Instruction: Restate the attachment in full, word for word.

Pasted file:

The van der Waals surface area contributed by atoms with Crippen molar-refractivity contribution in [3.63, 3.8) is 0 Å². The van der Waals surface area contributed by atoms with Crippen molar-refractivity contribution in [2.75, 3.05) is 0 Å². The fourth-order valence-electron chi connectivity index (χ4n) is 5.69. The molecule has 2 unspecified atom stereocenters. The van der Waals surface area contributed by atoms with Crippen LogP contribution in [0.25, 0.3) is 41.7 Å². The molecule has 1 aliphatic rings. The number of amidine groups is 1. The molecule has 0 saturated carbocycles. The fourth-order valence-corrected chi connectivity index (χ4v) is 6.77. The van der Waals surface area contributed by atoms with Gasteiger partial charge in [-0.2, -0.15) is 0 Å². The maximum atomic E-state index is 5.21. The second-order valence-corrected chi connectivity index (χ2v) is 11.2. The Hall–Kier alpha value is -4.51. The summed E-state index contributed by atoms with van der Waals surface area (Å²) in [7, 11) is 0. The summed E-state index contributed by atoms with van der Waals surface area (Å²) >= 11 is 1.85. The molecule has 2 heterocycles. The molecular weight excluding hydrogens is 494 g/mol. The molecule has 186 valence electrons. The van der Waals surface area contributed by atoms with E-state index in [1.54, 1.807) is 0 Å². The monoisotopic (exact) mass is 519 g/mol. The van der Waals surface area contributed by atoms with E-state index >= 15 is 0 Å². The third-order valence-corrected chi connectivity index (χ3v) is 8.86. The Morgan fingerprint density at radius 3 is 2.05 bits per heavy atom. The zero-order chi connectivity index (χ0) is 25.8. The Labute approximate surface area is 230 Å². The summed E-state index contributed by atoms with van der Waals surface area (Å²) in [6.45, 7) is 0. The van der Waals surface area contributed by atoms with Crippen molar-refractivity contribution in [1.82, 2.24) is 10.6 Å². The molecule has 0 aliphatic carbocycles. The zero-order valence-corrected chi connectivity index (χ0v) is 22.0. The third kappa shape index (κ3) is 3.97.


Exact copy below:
The van der Waals surface area contributed by atoms with Crippen molar-refractivity contribution in [3.63, 3.8) is 0 Å². The van der Waals surface area contributed by atoms with Crippen molar-refractivity contribution in [2.75, 3.05) is 0 Å². The fourth-order valence-electron chi connectivity index (χ4n) is 5.69. The molecule has 2 unspecified atom stereocenters. The van der Waals surface area contributed by atoms with Crippen LogP contribution in [0.25, 0.3) is 41.7 Å². The molecule has 1 aliphatic rings. The number of amidine groups is 1. The molecule has 0 saturated carbocycles. The fourth-order valence-corrected chi connectivity index (χ4v) is 6.77. The van der Waals surface area contributed by atoms with Gasteiger partial charge in [-0.2, -0.15) is 0 Å². The maximum atomic E-state index is 5.21. The second-order valence-corrected chi connectivity index (χ2v) is 11.2. The Hall–Kier alpha value is -4.51. The summed E-state index contributed by atoms with van der Waals surface area (Å²) in [7, 11) is 0. The summed E-state index contributed by atoms with van der Waals surface area (Å²) >= 11 is 1.85. The molecule has 2 heterocycles. The molecular weight excluding hydrogens is 494 g/mol. The molecule has 186 valence electrons. The van der Waals surface area contributed by atoms with E-state index in [1.54, 1.807) is 0 Å². The monoisotopic (exact) mass is 519 g/mol. The van der Waals surface area contributed by atoms with E-state index >= 15 is 0 Å². The third-order valence-corrected chi connectivity index (χ3v) is 8.86. The Morgan fingerprint density at radius 3 is 2.05 bits per heavy atom. The zero-order chi connectivity index (χ0) is 25.8. The Labute approximate surface area is 230 Å². The summed E-state index contributed by atoms with van der Waals surface area (Å²) in [6.45, 7) is 0. The van der Waals surface area contributed by atoms with Crippen molar-refractivity contribution in [1.82, 2.24) is 10.6 Å². The molecule has 0 aliphatic carbocycles. The zero-order valence-corrected chi connectivity index (χ0v) is 22.0. The third kappa shape index (κ3) is 3.97.